7) Confidentiality. There is a presumption of openness in U.S. courts. The U.S. Supreme Court has stated: “It is clear that the courts of [the Unites States] recognize a general right to inspect and copy public records and documents, including judicial records and documents.” Nixon v. Warner Communications, Inc. 435 U.S. 589, 597 (1978). In most cases, anyone can attend a civil trial, the press can report on court filings and hearings, and the case file is available for review and copying from the clerk upon request. There are methods of impounding or sealing judicial records in the United States, but the proponent of such a request bears a heavy burden. By contrast, except in a few specific circumstances (e.g., some investor-state disputes), international arbitration hearings are private, and the agency and arbitrator(s) are bound to keep filings confidential. Parties to an international arbitration should negotiate a confidentiality stipulation limiting party disclosure of information exchanged during the arbitration.
8) Procedural flexibility. Many years ago, the Supreme Court of Pennsylvania said (and it still holds true today): “The essence of arbitration is its freedom from the formality of ordinary judicial procedure.” Canuso v. City of Philadelphia, 326 Pa. 302, 307 (1937). To that end, most arbitrators will permit the parties to agree on what procedures are appropriate for their arbitration. Arbitration rules are quite fluid and permit the process to be closely tailored to the realities of the dispute and the parties’ goals. As just one example, arbitrations are often bifurcated into liability and damages phases, which permits parties to settle the case after the liability phase, but before large sums are spent on damages experts.
By contrast, U.S. courts are not known for their procedural flexibility. American rules of civil procedure will be enforced. There is some room for creativity in U.S. courts, but by and large, parties will have more control over the process international arbitration.
9) Evidence. The U.S. Supreme Court has stated plainly, “Arbitrators are not bound by the rules of evidence.” Bernhardt v. Polygraphic Co. of America, 350 U.S. 198, 203 n. 4 (1956). What that typically means in the practice of international arbitration is that arbitrators will receive all of the evidence presented by the parties and accord it whatever weight they deem appropriate. Parties to an international arbitration should not expect evidence to be excluded on traditional grounds such as hearsay.
The means of presenting evidence international arbitration is also noteworthy. Direct testimony is often elicited through a written witness statement submitted prior to the arbitration hearing. The witness then appears in person or by videoconference for cross-examination. The side proffering the witness is sometimes afforded a brief “warm-up” period (usually no longer than 30 minutes) so that the witness may acclimate to the hearing atmosphere before cross-examination begins.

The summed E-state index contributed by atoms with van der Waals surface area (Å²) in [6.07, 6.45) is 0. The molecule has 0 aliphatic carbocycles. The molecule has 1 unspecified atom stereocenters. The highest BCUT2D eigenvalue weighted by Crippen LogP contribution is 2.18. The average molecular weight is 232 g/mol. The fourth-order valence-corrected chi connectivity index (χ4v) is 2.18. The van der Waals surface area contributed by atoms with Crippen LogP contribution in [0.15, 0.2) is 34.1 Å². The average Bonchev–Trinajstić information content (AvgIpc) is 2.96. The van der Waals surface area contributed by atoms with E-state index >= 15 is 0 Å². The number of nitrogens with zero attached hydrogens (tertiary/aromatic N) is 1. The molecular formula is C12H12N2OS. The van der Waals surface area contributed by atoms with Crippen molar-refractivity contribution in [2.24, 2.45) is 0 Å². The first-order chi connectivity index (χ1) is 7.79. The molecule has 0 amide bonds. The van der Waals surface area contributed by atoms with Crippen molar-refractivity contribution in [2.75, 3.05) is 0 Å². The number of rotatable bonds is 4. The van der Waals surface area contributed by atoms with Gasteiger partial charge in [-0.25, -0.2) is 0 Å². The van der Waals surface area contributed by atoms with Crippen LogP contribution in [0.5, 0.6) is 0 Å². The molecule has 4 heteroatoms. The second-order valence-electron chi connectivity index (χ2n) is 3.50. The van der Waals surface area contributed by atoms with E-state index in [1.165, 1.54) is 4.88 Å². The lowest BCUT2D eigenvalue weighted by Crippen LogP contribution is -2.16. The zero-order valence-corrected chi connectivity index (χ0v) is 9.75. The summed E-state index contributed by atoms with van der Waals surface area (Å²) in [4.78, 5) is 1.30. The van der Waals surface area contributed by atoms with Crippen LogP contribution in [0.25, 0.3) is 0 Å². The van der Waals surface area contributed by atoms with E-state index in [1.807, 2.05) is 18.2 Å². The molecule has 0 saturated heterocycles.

10) Joinder of parties. Imagine that your deal with Company XYZ requires you to ship products to Company XYZ in France via a third-party shipper who, as is often the case, is not a party to your contract with Company XYZ. If Company XYZ sues you in a U.S. court alleging that a shipment was damaged upon delivery, you might seek to join the shipper on theory that the damage was caused by the shipper’s conduct. So long as the court can exercise personal jurisdiction over the shipper, under most circumstances this form of impleader is permitted.
If, however, you have agreed to arbitrate your dispute with Company XYZ, you will need the shipper’s consent before it can be brought into the arbitration. Arbitration is contractual and a non-signatory to an arbitration agreement cannot be compelled to arbitrate against its will. To alleviate this problem, a parallel case is often filed in an appropriate court against the non-arbitrating parties and stayed pending arbitration. This is intended to preserve whatever claims may exist against the non-arbitrating parties while the substance of dispute is resolved in arbitration.
11) Enforceability of judgments/awards. International arbitration awards are enforceable in more than 150 nations pursuant to the 1958 New York Convention on the Recognition and Enforcement of Foreign Arbitral Awards. There is no similar treaty paving the way for the enforcement of U.S. court judgments in other countries.
12) Ability to appeal. The grounds for vacating an international arbitration award are extremely limited. Generally, a court reviewing an arbitrator’s award cannot “second guess” the arbitrator and can only vacate the award in egregious situations — e.g., where the arbitral tribunal acted outside of its authority or a party was not given proper notice of the proceedings. Court proceedings to confirm or vacate an arbitration award are typically dealt with in summary fashion — at least in U.S. courts. American court judgments, on the other hand, are appealable on much broader grounds, and the appeal process can take years.